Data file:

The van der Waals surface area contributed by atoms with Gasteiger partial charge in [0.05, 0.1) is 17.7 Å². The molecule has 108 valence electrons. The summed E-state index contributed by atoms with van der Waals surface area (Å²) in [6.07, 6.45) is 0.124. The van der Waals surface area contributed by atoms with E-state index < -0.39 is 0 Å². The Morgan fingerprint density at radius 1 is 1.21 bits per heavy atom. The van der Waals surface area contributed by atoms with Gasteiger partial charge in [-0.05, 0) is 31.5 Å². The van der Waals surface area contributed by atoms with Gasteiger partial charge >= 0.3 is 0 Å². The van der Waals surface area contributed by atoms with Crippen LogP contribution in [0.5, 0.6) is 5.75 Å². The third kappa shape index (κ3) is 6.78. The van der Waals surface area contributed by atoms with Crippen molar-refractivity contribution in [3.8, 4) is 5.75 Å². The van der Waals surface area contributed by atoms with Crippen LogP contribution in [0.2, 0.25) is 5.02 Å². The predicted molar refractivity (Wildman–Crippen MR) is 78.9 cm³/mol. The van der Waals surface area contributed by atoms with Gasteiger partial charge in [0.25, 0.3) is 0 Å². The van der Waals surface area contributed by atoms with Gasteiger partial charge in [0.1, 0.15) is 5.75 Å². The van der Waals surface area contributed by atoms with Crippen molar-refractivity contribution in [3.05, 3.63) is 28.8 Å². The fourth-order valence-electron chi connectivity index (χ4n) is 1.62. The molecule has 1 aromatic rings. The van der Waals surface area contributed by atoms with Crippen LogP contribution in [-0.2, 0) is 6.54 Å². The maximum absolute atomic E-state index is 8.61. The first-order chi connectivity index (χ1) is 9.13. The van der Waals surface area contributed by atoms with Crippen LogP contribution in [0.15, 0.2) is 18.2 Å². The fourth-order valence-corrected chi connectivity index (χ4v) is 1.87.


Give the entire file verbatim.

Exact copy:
The van der Waals surface area contributed by atoms with Gasteiger partial charge in [0.05, 0.1) is 17.7 Å². The molecule has 108 valence electrons. The summed E-state index contributed by atoms with van der Waals surface area (Å²) in [6.07, 6.45) is 0.124. The van der Waals surface area contributed by atoms with E-state index < -0.39 is 0 Å². The Morgan fingerprint density at radius 1 is 1.21 bits per heavy atom. The van der Waals surface area contributed by atoms with Gasteiger partial charge in [-0.05, 0) is 31.5 Å². The van der Waals surface area contributed by atoms with Gasteiger partial charge >= 0.3 is 0 Å². The van der Waals surface area contributed by atoms with Crippen LogP contribution in [0.5, 0.6) is 5.75 Å². The third kappa shape index (κ3) is 6.78. The van der Waals surface area contributed by atoms with Crippen molar-refractivity contribution in [3.8, 4) is 5.75 Å². The van der Waals surface area contributed by atoms with Crippen LogP contribution in [0.2, 0.25) is 5.02 Å². The predicted molar refractivity (Wildman–Crippen MR) is 78.9 cm³/mol. The van der Waals surface area contributed by atoms with Gasteiger partial charge in [0.25, 0.3) is 0 Å². The van der Waals surface area contributed by atoms with Gasteiger partial charge in [0.1, 0.15) is 5.75 Å². The van der Waals surface area contributed by atoms with Crippen molar-refractivity contribution in [3.05, 3.63) is 28.8 Å². The fourth-order valence-electron chi connectivity index (χ4n) is 1.62. The molecule has 1 aromatic rings. The van der Waals surface area contributed by atoms with Crippen LogP contribution in [-0.2, 0) is 6.54 Å². The maximum absolute atomic E-state index is 8.61. The first-order chi connectivity index (χ1) is 9.13. The van der Waals surface area contributed by atoms with Crippen LogP contribution in [0.15, 0.2) is 18.2 Å². The fourth-order valence-corrected chi connectivity index (χ4v) is 1.87.